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Believe in Damtshig

The organisers of the 115 National Day celebrations reminded us that December 17, 2022, was special. There was, indeed, a reassuring sense of identity as we celebrated National Day, in remote villages like Shinkaur Lauri and Sakteng, to the overseas diaspora which made Perth and Queens feel like dzongkhags in Bhutan, to the Bhutanese family gathered around His Majesty The King and the Royal Family in Thimphu.

The unique ceremonies, rich in symbolism, remind us of the identity that we strive to preserve. The mix of mature and young entertainers and the spontaneity of the crowd remind us that it is fun to be Bhutanese. We reflect on His Majesty The King’s Royal Address, and ask ourselves, what is the “Bhutanese-ness” of being Bhutanese?

We look back at the past few years of a pandemic with a sense of relief and achievement that we have overcome a crisis which devastated much of the world. The experience leaves us better prepared for misfortunes that are inevitable and with greater enthusiasm for the task of nation building.




What was loud and clear, in the Royal Address, was that Bhutanese must draw on the inherent values and virtues that have kept us grounded in the past, mindful of the present, and optimistic about the future. Bhutan is often described as an extraordinary country and the Bhutanese as a unique people. This is not because we eat ema datshi, or because we wear the kira and gho, or because we speak four languages and 19 dialects. It is because we have ingrained a shared consciousness based on a value system nurtured over the centuries.

For modern architects of nation branding Bhutan invokes images of peace and happiness, pristine ecology, rich human culture, and a unique system of governance. They sense a past steeped in mysticism, a present which acknowledges pragmatic reality, and a future which will be developed as a gift to posterity.

In the Bhutanese context, this is damtshig, which has nurtured and shaped Bhutanese conscience, thought, character and identity. It is the basis of the Bhutanese system which defines the unique functioning of government and society.




Today, perhaps more than ever before, we need to ponder deeply on a concept that is too often associated only with tradition but is applicable and relevant for all time. It is an all-encompassing value, even viewed with a sense of veneration. And it is this sense of awe which leaves youth, particularly, unclear about its meaning and even somewhat intimidated.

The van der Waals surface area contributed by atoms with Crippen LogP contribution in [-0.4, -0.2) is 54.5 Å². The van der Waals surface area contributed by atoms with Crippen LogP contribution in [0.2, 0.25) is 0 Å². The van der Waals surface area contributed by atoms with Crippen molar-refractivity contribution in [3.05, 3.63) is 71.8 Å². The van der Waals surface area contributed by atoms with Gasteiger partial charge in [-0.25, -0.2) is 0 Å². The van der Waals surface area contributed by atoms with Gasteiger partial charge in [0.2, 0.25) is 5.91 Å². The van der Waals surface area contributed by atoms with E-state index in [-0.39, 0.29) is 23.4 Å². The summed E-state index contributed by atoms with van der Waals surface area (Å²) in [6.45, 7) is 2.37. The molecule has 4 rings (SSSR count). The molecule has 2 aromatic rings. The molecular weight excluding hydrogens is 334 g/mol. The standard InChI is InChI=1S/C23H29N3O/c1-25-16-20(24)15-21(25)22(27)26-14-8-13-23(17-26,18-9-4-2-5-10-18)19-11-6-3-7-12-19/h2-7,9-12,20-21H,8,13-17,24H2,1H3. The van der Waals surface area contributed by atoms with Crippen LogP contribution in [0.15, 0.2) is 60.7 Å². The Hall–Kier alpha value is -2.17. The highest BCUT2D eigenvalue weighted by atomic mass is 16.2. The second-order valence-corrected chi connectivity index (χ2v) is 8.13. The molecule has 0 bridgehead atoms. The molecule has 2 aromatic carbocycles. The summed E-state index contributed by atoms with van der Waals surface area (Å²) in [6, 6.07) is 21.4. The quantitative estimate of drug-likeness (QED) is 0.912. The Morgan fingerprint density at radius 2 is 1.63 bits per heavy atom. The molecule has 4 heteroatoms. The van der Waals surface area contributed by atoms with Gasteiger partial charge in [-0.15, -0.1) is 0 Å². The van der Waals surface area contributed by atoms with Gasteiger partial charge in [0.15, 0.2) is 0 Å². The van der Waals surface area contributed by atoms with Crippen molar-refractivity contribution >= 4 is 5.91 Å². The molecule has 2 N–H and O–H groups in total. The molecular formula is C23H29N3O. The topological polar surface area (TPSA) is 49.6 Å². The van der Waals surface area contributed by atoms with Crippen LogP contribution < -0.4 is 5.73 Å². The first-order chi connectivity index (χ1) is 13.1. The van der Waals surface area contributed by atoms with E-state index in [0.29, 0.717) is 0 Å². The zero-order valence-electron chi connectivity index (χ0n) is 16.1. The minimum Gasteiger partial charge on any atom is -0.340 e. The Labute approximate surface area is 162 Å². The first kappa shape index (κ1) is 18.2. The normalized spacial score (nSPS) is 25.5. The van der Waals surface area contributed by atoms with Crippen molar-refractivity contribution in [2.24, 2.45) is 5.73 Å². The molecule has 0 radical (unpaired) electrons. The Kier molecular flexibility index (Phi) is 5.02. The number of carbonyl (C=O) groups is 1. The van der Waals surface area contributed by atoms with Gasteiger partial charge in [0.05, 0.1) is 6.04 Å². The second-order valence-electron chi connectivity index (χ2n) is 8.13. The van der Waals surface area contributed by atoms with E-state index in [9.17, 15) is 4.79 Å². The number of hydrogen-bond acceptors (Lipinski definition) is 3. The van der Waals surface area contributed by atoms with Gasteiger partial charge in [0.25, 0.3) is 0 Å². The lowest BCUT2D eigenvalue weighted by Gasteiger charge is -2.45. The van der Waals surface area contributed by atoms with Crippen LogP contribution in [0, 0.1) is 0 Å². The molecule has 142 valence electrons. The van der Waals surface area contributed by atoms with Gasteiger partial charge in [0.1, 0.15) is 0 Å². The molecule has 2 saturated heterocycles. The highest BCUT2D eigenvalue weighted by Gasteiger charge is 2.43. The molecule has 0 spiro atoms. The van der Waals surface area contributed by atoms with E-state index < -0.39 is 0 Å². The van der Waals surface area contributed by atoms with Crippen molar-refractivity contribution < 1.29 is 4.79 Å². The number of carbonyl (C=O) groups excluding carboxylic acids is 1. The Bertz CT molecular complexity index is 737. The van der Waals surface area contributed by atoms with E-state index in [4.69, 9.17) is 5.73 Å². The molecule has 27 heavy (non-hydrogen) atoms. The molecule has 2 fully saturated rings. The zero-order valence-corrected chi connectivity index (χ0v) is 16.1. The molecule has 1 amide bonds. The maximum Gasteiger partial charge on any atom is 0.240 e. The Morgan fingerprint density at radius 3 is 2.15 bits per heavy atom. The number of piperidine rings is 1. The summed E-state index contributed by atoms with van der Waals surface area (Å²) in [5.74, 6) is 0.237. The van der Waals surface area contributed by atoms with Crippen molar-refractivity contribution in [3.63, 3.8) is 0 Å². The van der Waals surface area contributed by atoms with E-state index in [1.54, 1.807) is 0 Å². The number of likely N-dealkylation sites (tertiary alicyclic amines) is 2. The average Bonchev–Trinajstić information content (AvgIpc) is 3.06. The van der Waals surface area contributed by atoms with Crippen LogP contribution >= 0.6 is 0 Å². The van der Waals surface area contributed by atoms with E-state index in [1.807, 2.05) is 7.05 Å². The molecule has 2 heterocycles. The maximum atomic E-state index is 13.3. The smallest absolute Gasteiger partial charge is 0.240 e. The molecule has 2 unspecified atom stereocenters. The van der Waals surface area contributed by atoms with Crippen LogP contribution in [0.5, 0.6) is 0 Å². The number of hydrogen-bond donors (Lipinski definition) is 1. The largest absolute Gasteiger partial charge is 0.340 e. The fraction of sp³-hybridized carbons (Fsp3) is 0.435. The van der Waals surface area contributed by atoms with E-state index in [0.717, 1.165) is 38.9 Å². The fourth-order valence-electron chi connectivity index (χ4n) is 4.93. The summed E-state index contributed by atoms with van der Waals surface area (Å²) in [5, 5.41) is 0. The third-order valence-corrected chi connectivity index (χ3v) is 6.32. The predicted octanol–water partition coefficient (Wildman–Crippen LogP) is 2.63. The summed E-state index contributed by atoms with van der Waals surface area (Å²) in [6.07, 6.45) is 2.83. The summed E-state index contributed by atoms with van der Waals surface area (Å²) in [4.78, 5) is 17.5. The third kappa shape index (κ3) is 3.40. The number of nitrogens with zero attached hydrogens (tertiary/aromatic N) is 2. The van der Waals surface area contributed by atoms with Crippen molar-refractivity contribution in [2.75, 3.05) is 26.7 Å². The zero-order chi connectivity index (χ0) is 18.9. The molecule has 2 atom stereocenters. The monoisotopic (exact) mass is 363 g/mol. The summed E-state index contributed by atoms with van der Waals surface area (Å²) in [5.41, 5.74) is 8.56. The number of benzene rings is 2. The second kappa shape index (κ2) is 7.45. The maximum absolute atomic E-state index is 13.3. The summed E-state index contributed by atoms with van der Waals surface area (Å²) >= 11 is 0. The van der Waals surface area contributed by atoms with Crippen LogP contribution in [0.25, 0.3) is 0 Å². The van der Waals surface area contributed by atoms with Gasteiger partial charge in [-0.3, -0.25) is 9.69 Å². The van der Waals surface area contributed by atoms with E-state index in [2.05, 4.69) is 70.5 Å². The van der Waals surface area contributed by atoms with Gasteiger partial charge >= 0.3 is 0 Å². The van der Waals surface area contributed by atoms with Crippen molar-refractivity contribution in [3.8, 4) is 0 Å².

Damtshig is interpreted in the context it is used. His Majesty The King recalled the blessings and teachings of Guru Rinpoche in the eighth century when Buddhism took roots in Bhutan and the leadership of Zhabdrung Ngawang Namgyel who created the Bhutanese polity in the 17th century. Their blessings and teachings remain omnipresence in our lives today. The spiritual definition of damtshig is samaya, the sacred bond between Guru and devotee which should not be transgressed. It is a practitioner’s commitment to the practice.

As a pragmatic guide for nation building and governance, our ancestors adopted the value system of tha damtshig. This is the sacred bond between the King and people, marked by a strong sense of loyalty. Governance, in its real and complete sense, means the overall functioning of society, so it emphasises the reciprocal relationships between nation and citizen, leader and follower, employer and employee, teacher and student, parents and children, fidelity between married couples, siblings, friends, colleagues…




We understand tha damtshig as the virtues of a good human being, as an essential trait for the inter-connectedness of family, community, and nation. In the individual it means integrity, morality, justice, duty, obligation, affection, faith, trust, service, gratitude…

With the initiation of historic national transformation, there is some inevitable concern as the times change and the Bhutanese brand evolves. With globalisation and so-called development, social cohesion is disintegrating because of the negative side effects of change – rapid urbanisation, fragmentation of extended families, breakdown of traditional values, growing individualism…




So it is important that Bhutanese people, particularly the youth, understand and feel the significance of tha damtshig which enabled us to overcome the ordeal of the past few years, which is the spirit of the current transformation, and from where we draw the momentum for the path ahead. Damtshig is vital in the process of transformation to evolve and thrive with change.

Today’s transformation is the manifestation of damtshig from a Sovereign who defines a clear vision, inspires a new sense of vitality, and unsheathes the merit of age-old values. For society, tha damtshig means to be united in our resilience, capability, sense of responsibility, and selflessness. It is the value system that defines Bhutan and the Bhutanese identity.

Contributed by 

Dasho Kinley Dorji

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